A strong emphasis on ballot votes arises out of the traditional Swiss belief that the will of the people is the final national authority. Every constitutional amendment adopted by parliament is automatically brought to the ballot and has to carry a double majority of votes and states in order to become effective.
The Swiss economy is very prosperous, a stable modern market with a highly skilled labor force and low unemployment. Their per capita income is virtually the highest in the world, as are their wages. The household income or consumption by percentage share: lowest 10% – 2.6%, highest 10% – 25.2%.
The Swiss legal system is highly developed, commercial law is well defined, and laws and policies protect investments. The Swiss franc is one of the world’s soundest currencies, making Switzerland a safe haven for investors. The country is known for its high standard of banking and financial services. One Swiss franc equals .83 cents compared to the US dollar or one US dollar equals 1.21 Swiss franc.
Tourism, banking, engineering, and insurance are significant sectors of the economy and majorly influence the country’s economic policies.
Switzerland has a per capita gross domestic product (GDP) larger than any of the big Western European economies. Their GDP purchasing power parity is $239.8 billion with real growth rate of -.3%. The per capita purchasing power parity is $32,800.
The GDP by section consists of agriculture at 1.5%, industry at 34%, and the highest being services at 64.5%.
Trade has been the key to their prosperity. Switzerland is dependent upon export markets to generate income and dependent upon imports for raw materials and to expand the range of goods and services available in their country. Exports account for $110 billion. Export commodities include: machinery, metals, electronics, chemicals, watches, and agricultural products. Export partners include: Germany at 20.8%, US at 11.3%, France at 8.7%, Italy at 8.3%, UK at 4.9% and Japan at 4%.
The Swiss economy earns roughly half of it corporate earnings from its export industry. About 70% of Swiss exports are destined for the EU market. The EU is Switzerland’s largest trading partner, with minimal economic and trade barriers between them.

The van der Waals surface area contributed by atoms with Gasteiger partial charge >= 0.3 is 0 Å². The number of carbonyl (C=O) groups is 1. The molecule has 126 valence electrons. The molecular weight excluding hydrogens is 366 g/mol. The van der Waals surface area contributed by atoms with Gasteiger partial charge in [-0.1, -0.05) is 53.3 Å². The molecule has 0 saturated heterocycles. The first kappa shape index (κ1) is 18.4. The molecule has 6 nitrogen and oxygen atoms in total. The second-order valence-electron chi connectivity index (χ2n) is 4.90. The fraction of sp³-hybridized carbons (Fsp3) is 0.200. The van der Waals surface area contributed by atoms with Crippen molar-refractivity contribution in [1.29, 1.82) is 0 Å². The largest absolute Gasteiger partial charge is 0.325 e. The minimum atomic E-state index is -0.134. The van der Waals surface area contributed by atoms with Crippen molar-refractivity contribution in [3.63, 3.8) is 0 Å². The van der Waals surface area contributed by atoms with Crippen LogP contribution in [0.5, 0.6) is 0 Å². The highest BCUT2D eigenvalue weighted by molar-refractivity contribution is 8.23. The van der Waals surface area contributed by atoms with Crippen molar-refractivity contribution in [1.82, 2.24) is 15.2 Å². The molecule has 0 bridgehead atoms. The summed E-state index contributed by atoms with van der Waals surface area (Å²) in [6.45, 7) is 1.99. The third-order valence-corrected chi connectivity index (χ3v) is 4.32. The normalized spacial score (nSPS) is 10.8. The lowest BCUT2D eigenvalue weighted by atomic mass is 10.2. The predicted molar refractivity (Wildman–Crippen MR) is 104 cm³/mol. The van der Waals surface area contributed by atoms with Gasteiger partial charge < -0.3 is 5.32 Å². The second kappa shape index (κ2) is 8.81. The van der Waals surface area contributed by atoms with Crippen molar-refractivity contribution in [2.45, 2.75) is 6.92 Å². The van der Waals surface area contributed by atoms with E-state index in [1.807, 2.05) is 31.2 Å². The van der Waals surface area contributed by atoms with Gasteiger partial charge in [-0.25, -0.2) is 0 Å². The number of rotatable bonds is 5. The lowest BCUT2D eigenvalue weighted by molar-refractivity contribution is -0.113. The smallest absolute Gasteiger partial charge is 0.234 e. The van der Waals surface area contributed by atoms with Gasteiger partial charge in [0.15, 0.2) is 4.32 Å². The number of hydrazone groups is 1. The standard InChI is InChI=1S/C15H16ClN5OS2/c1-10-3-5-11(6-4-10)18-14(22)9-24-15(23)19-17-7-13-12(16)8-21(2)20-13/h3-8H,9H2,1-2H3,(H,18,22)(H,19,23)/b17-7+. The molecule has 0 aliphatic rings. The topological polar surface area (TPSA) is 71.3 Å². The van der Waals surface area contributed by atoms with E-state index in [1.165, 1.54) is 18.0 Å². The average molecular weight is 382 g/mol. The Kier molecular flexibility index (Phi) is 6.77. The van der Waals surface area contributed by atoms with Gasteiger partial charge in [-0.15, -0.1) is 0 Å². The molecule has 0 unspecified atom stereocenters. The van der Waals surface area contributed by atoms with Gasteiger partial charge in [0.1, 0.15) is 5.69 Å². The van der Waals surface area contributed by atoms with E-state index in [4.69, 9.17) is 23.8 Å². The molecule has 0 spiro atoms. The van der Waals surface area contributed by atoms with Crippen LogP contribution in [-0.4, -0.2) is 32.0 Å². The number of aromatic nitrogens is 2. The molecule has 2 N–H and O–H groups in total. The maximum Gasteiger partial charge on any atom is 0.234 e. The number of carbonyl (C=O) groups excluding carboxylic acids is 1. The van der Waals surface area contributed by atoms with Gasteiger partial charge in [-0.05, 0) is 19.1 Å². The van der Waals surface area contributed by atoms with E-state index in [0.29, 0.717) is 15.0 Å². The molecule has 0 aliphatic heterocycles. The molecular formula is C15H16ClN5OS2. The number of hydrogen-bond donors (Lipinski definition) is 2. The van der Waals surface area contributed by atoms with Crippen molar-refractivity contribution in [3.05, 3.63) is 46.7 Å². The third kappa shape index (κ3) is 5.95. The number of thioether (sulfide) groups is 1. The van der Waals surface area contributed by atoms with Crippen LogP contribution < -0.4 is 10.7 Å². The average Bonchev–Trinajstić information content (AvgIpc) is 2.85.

Imports account for 102.2 billion. Import commodities include: machinery, chemicals, vehicles, metals, agricultural products and textiles. Raw material imports are converted into high-value exports by the country’s skilled workers. Import partners are: Germany at 32.3%, France at 10.8%, Italy at 10.7%, US at 5.5%, Netherlands at 5%, Austria at 4.2% and U.K. at 4.1%.
The main industry is services accounting for 69.1%, then industry at 26.3%, and agriculture at 4.6%. Switzerland’s energy or electricity production is 68.68 billion kilowatts, 110/220V and 50H.
Switzerland is a member of the UN, The World Trade Organization, the International Monetary Fund, the World Bank, and the Organization for Economic
Cooperation and Development. Switzerland maintains diplomatic relations with almost all countries and historically has served as a neutral intermediary and host to major international treaty conferences.
Switzerland’s ability to maintain good relationships with so many countries and its power to stay neutral, along with its economy being so advanced and prosperous makes it a prime market for global marketing. It would be a safe market for a business to invest their time and energy in creating a marketing strategy to begin importing and exporting with Switzerland.
“The World Factbook: Feb. 10, 2005.” Switzerland. 2005 .
“Michigan State University: 2001-2004.” globalEDGE/country insights. 13 February 2005 .